Self-assessment tax myths dispelled

Chris Torney / 26 December 2016

If you have to complete a tax return, you need to know about these myths…



The main self-assessment deadline falls on January 31: this is the date by which online tax returns should be filed and any outstanding tax bills settled.

But Britain’s tax system is pretty confusing and there is a lot of misunderstanding about issues such as who has to fill out an annual return, as well as what the potential consequences of late filing or late payment are.

In this article, we dispel some of the more common myths.

Myth 1: You won’t be fined for filing a return late if you don’t owe any tax

Sadly, this is not the case: if you are required to file a return, you can be penalised to the tune of £100 if you miss the January 31 deadline (October 31 for paper returns) even if it turns out you don’t owe HM Revenue & Customs a penny.

Avoid a late tax return penalty

Myth 2: If you miss the paper return deadline, you should try to send it in as soon as possible

This seems sensible, but if you send your paper return in a few days or weeks late you open yourself up to a £100 fine. 

A better option is to register for the online self-assessment system instead – this means you have until January 31 to file.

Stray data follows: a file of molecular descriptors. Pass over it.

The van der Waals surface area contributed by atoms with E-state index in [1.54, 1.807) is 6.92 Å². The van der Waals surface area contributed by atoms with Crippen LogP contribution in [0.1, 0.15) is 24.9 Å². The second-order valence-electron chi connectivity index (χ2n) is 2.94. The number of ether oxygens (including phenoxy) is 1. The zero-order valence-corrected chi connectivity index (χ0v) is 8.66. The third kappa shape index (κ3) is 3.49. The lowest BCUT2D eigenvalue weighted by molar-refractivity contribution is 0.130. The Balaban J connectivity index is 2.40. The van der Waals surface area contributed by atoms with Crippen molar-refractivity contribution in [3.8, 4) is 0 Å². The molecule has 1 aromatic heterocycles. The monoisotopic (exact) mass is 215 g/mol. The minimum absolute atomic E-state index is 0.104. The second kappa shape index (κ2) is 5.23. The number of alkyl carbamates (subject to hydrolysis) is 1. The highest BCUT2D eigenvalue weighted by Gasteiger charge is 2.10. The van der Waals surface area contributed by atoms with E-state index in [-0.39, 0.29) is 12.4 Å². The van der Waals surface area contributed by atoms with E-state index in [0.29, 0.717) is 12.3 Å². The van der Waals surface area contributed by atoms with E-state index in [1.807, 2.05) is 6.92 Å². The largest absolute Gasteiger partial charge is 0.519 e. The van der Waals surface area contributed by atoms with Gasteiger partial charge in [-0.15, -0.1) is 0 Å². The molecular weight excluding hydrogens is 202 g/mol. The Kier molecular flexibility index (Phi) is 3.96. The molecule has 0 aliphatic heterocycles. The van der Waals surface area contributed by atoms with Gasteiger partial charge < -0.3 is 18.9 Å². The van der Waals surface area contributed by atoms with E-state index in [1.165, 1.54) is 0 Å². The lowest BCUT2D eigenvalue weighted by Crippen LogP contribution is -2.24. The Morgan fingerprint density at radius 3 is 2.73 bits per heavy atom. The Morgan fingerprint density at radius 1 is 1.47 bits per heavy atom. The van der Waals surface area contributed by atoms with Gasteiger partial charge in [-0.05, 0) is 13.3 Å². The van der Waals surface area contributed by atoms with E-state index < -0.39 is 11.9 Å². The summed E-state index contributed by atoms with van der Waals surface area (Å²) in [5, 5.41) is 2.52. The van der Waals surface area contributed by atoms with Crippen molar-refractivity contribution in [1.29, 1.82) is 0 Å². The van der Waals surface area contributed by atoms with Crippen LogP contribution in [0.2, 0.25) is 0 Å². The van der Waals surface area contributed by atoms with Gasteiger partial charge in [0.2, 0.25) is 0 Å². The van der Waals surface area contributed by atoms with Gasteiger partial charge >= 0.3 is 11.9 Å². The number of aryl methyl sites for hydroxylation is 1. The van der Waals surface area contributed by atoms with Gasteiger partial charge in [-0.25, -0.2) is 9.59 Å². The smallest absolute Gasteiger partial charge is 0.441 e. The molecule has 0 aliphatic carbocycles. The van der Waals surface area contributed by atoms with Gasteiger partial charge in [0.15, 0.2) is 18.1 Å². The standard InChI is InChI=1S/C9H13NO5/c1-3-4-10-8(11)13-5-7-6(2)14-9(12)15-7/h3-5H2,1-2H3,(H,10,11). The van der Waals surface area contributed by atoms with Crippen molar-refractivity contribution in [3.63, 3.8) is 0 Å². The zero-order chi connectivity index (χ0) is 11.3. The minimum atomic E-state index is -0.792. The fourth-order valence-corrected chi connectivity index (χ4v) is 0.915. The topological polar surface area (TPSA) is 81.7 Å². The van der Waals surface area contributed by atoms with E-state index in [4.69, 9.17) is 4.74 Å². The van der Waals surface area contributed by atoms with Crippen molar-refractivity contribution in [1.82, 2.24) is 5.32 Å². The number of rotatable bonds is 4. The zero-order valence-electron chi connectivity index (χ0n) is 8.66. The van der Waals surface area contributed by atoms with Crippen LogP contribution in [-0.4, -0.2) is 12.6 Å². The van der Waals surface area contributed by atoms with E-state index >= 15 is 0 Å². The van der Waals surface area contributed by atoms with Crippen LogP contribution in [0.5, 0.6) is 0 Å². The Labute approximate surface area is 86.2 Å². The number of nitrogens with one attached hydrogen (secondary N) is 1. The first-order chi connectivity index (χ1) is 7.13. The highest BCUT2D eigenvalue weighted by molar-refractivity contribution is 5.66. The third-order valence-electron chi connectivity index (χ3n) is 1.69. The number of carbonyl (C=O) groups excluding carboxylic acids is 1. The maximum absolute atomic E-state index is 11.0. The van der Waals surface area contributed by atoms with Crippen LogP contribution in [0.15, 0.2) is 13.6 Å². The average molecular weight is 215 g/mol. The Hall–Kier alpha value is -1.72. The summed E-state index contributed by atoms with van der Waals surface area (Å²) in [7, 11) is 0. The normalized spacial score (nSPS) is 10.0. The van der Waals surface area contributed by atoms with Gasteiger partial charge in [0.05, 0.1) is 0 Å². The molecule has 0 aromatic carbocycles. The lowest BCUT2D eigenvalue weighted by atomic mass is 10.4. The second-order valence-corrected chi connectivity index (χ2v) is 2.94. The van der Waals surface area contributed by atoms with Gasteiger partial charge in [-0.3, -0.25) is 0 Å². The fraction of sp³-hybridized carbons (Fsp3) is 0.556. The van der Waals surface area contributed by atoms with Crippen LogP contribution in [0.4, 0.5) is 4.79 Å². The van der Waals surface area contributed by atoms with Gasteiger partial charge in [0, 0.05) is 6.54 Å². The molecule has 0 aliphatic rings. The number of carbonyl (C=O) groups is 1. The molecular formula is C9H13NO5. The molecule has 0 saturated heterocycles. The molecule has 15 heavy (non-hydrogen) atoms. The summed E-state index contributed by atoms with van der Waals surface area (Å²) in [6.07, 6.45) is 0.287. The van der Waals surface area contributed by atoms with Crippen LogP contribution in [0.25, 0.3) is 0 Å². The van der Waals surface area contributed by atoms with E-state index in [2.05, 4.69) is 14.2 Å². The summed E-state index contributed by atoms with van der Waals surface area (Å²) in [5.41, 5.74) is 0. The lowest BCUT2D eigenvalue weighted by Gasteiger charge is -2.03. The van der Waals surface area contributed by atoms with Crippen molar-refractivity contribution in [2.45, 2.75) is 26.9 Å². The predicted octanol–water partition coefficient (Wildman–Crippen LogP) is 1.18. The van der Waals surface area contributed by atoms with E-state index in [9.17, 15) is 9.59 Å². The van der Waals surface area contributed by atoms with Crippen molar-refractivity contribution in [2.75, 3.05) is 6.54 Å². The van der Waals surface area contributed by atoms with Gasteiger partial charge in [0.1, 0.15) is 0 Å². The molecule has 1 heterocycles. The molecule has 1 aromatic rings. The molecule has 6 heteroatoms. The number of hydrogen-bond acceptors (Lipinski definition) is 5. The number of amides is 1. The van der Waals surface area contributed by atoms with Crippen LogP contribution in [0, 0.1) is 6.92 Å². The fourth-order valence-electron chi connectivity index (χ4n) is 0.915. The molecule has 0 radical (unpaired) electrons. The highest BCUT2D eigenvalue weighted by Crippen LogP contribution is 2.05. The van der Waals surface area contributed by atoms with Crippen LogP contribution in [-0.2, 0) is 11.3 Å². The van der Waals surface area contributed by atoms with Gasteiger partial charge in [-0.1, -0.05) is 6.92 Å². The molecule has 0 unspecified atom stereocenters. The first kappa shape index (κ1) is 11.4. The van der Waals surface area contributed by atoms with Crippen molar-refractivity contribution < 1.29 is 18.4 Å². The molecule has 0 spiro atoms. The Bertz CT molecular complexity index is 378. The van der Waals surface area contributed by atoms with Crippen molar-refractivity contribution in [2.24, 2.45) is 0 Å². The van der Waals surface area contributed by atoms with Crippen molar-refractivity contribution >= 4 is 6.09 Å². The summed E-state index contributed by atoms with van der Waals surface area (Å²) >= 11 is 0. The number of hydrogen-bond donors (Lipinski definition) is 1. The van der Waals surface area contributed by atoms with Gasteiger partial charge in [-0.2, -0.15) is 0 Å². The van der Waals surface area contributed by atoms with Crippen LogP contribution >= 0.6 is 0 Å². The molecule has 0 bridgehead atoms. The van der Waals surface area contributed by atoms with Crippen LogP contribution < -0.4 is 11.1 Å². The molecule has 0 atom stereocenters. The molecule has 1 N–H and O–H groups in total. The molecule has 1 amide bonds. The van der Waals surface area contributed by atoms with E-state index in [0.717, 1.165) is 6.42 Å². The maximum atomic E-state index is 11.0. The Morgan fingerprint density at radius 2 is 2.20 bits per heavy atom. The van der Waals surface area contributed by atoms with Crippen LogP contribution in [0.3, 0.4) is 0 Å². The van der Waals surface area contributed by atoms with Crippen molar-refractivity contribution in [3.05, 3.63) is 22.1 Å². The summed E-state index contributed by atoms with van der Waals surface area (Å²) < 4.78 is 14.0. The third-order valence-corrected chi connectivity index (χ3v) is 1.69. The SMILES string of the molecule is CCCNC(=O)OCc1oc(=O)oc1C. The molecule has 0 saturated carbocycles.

Tax officials don’t know which method you planned to use until they actually get your return.

Complete a tax self assessment form online

Myth 3: You don’t have to fill in a tax return until asked to do so

This is not true: it is up to you to find out if you need to be part of the self-assessment system and, if so, to contact your local tax office.

This should be done by October 5 after the end of the relevant tax year (which is on April 5). So if you started receiving taxable rental income, say, in September 2016, you would need to notify officials by October 5, 2017.

Once notified, your tax office will send you a self-assessment form to fill in.

Four key things to remember when you pay your tax return

Myth 4: You need an accountant to help you fill out your returns

For many people, this is not the case. 

If your tax affairs are relatively straightforward, completing your return should be simple – especially if you use the online service, which gives tips on which sections need to be completed and flags up possible omissions or errors.

Self assessment checklist

Myth 5: If you miss the deadline because of events outside your control, you’ll still be fined

Although tax officials are not renowned for their flexibility, HMRC says it will waive fines for people who can offer a “reasonable excuse” why they filed late. 

This could be due to illness, computer failure or even a domestic emergency. It is worth appealing a fine if you think you were not at fault.

Six taxes you can legally avoid

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